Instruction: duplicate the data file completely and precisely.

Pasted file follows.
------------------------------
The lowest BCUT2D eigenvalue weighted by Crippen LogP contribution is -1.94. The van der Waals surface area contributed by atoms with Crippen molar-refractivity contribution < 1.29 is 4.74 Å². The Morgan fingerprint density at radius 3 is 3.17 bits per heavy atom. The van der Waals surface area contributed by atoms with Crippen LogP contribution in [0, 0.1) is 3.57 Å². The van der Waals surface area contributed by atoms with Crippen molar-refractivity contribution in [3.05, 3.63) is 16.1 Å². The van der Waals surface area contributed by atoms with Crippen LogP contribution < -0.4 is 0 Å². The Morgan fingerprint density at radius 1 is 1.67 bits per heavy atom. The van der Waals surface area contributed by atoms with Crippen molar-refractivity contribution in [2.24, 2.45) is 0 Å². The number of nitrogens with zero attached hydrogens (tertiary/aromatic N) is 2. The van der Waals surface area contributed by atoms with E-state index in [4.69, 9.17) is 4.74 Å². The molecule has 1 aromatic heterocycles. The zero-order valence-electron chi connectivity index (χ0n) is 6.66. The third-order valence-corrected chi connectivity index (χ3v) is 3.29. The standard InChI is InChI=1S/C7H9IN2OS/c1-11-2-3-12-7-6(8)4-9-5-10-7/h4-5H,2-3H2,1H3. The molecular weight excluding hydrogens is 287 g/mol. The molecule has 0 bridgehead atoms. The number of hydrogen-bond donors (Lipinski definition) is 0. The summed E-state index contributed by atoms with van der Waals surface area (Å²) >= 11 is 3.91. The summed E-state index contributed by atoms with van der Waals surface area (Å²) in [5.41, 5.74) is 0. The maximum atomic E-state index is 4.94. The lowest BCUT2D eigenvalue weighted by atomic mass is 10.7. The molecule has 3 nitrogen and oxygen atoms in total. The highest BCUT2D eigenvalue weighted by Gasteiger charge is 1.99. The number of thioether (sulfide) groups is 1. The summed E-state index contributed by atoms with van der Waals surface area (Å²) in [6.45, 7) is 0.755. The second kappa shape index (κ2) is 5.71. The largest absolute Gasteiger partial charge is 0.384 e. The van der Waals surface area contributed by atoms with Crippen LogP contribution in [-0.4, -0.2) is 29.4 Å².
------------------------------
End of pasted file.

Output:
The lowest BCUT2D eigenvalue weighted by Crippen LogP contribution is -1.94. The van der Waals surface area contributed by atoms with Crippen molar-refractivity contribution < 1.29 is 4.74 Å². The Morgan fingerprint density at radius 3 is 3.17 bits per heavy atom. The van der Waals surface area contributed by atoms with Crippen LogP contribution in [0, 0.1) is 3.57 Å². The van der Waals surface area contributed by atoms with Crippen molar-refractivity contribution in [3.05, 3.63) is 16.1 Å². The van der Waals surface area contributed by atoms with Crippen LogP contribution < -0.4 is 0 Å². The Morgan fingerprint density at radius 1 is 1.67 bits per heavy atom. The van der Waals surface area contributed by atoms with Crippen molar-refractivity contribution in [2.24, 2.45) is 0 Å². The number of nitrogens with zero attached hydrogens (tertiary/aromatic N) is 2. The van der Waals surface area contributed by atoms with E-state index in [4.69, 9.17) is 4.74 Å². The molecule has 1 aromatic heterocycles. The zero-order valence-electron chi connectivity index (χ0n) is 6.66. The third-order valence-corrected chi connectivity index (χ3v) is 3.29. The standard InChI is InChI=1S/C7H9IN2OS/c1-11-2-3-12-7-6(8)4-9-5-10-7/h4-5H,2-3H2,1H3. The molecular weight excluding hydrogens is 287 g/mol. The molecule has 0 bridgehead atoms. The number of hydrogen-bond donors (Lipinski definition) is 0. The summed E-state index contributed by atoms with van der Waals surface area (Å²) >= 11 is 3.91. The summed E-state index contributed by atoms with van der Waals surface area (Å²) in [5.41, 5.74) is 0. The maximum atomic E-state index is 4.94. The lowest BCUT2D eigenvalue weighted by atomic mass is 10.7. The molecule has 3 nitrogen and oxygen atoms in total. The highest BCUT2D eigenvalue weighted by Gasteiger charge is 1.99. The number of thioether (sulfide) groups is 1. The summed E-state index contributed by atoms with van der Waals surface area (Å²) in [6.45, 7) is 0.755. The second kappa shape index (κ2) is 5.71. The largest absolute Gasteiger partial charge is 0.384 e. The van der Waals surface area contributed by atoms with Crippen LogP contribution in [-0.4, -0.2) is 29.4 Å².